“One does not “find oneself” by pursuing one’s self, but on the contrary by pursuing something else and learning through some discipline or routine (even the routine of making beds) who one is and wants to be.” ~ May Sarton, The House by the Sea…
A lot folks talk about the need to go on a journey to “find themselves.” Whenever I hear this, however, the first thing that comes to mind is, “Journey complete! I found you… you are right here.” I am aware, of course, that finding oneself does not mean finding where our physical self resides, for that is trivial. I also know that it is actually much easy to find oneself than we often make it out to be. In fact, many of us are already actively on this journey right now, but perhaps are not quite sure what we are looking for.
It is generally quite difficult for us to find who we are and who we want to be when we are so narrowly focused in life that we experience no discovery or learning through the routine and the ordinary. I personally find it much easier to “find myself,” little by little, when my conscious mind is busy pursuing other things; discipline and routine, after all, are great teachers. This allows my subconscious the chance to seek out those inner most things–like gratitude, contentment, peace, happiness, joy, and my wants and desires. If I try to pursue these things with my conscious self, I would most likely employ too much intellect and not enough emotion.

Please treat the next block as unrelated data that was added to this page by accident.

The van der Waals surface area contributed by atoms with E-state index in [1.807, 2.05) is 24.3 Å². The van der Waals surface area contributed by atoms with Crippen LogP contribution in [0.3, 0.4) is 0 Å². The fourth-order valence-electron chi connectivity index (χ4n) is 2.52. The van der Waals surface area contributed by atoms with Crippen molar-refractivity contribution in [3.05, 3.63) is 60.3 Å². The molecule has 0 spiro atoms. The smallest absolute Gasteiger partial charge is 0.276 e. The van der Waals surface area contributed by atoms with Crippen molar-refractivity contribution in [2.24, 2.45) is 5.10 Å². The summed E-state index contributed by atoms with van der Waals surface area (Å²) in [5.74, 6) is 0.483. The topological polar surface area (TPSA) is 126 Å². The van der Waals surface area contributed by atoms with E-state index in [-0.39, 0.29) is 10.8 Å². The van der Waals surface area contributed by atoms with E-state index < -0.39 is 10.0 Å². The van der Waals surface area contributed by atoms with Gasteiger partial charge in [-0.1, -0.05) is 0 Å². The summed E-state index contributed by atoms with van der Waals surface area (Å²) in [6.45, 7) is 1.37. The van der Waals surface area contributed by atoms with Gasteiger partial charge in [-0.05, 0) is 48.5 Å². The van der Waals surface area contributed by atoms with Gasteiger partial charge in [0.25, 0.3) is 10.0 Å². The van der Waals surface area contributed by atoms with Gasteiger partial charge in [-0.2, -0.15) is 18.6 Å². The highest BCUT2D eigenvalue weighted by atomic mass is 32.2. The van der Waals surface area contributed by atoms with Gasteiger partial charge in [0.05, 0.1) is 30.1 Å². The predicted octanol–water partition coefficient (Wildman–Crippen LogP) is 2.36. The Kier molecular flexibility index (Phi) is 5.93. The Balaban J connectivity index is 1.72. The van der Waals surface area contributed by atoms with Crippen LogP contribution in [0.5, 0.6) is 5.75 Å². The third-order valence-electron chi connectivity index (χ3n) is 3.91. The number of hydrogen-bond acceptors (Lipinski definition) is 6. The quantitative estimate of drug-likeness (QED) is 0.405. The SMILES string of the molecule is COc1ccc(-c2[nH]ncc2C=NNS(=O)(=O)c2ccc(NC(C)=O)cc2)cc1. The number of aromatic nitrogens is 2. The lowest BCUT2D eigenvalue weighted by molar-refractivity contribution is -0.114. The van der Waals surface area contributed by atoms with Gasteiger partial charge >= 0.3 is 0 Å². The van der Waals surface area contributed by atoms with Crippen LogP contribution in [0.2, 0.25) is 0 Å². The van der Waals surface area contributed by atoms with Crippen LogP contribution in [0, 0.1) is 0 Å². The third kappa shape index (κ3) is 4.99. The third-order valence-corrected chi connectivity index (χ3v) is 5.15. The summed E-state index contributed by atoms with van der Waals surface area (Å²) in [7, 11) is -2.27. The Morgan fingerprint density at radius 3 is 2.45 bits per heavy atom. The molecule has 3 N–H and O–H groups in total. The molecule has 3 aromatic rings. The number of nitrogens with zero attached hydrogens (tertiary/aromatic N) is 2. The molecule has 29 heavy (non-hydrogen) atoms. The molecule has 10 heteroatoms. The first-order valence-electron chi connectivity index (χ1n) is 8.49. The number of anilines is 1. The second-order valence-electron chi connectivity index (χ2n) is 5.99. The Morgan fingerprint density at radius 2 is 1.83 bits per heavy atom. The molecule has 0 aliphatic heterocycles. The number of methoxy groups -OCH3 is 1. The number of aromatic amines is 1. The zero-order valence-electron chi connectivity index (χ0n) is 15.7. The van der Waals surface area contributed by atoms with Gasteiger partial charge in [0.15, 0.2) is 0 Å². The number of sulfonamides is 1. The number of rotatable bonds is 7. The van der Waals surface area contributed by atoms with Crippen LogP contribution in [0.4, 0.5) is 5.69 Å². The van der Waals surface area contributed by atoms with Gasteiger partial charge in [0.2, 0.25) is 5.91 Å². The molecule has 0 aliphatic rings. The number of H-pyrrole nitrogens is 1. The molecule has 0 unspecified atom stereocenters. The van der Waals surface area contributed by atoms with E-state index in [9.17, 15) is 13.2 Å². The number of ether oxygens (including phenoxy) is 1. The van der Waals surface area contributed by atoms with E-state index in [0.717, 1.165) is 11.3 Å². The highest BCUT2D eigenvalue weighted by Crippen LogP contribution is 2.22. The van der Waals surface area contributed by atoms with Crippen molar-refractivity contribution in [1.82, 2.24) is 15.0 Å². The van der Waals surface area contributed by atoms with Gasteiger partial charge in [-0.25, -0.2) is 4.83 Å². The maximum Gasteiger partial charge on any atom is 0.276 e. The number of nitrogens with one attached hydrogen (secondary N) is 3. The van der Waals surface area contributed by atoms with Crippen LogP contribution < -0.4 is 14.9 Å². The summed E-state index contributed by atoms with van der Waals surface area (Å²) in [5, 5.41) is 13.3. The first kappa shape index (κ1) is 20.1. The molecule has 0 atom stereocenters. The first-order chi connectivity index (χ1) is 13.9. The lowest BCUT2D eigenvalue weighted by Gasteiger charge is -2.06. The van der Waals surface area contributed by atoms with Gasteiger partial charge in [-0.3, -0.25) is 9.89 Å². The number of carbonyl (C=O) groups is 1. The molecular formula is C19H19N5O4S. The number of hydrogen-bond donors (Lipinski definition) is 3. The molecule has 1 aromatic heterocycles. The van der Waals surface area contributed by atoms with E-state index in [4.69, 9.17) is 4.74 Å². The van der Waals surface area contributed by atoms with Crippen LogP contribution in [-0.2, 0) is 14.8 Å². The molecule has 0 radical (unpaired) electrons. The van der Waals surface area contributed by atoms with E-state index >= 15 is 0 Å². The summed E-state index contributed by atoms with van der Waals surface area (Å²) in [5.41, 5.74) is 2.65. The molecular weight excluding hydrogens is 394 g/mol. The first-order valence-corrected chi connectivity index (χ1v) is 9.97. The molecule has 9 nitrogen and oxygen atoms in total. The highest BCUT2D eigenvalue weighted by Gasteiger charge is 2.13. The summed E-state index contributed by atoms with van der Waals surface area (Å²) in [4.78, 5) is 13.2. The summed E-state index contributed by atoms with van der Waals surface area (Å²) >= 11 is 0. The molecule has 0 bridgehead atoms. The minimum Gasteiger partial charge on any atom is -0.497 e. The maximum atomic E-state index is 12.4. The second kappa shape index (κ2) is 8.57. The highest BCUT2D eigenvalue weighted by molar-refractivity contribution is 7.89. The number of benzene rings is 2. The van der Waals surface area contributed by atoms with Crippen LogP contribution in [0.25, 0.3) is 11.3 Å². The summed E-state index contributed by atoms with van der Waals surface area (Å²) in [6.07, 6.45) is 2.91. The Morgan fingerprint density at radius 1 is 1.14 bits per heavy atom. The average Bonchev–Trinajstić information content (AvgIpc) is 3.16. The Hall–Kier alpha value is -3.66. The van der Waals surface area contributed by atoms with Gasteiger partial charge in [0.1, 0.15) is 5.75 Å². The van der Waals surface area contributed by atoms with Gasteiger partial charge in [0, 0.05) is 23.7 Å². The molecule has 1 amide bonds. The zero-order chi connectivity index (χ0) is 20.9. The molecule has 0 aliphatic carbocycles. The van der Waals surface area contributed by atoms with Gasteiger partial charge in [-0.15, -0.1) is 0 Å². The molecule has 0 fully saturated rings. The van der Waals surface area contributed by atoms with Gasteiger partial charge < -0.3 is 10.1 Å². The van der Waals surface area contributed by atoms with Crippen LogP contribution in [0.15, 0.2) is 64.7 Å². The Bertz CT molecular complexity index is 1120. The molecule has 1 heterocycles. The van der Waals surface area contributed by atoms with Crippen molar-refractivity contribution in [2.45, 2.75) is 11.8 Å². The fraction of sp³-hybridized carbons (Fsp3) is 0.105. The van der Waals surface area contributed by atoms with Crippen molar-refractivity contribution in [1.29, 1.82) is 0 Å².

When we stop searching so deliberately, and instead simply allow things in life to happen, a wonderful thing occurs: we find what we are looking for. And the more we allow our focus to shift towards learning about who we are and who we want to be, the more at peace we become with our lives–where we are at now, and where we are going.
Identify what you are looking for and define who and what you want to be.
Questions to consider:
Why do we often feel the need to work hard at finding ourselves?
How can focusing our efforts on very specific tasks benefit our search for who we are and who we want to be?
Why do we often feel the compulsion to take on all our tasks in such direct pursuit? Why do we feel it so necessary to see the results of our efforts?
For further thought:
“If you observe really happy people you will find them building a boat, writing a symphony, educating their children, growing double dahlias in their gardens, or looking for dinosaur eggs in the Gobi desert. They will not be searching for happiness as if it were a button that has rolled under the radiator. They will not be striving for it as a goal in itself. They will have become aware that they are “happy” in the course of living life, twenty-four crowded hours of the day.” ~ W. Beran Wolfe, adapted from How to be Happy Though Human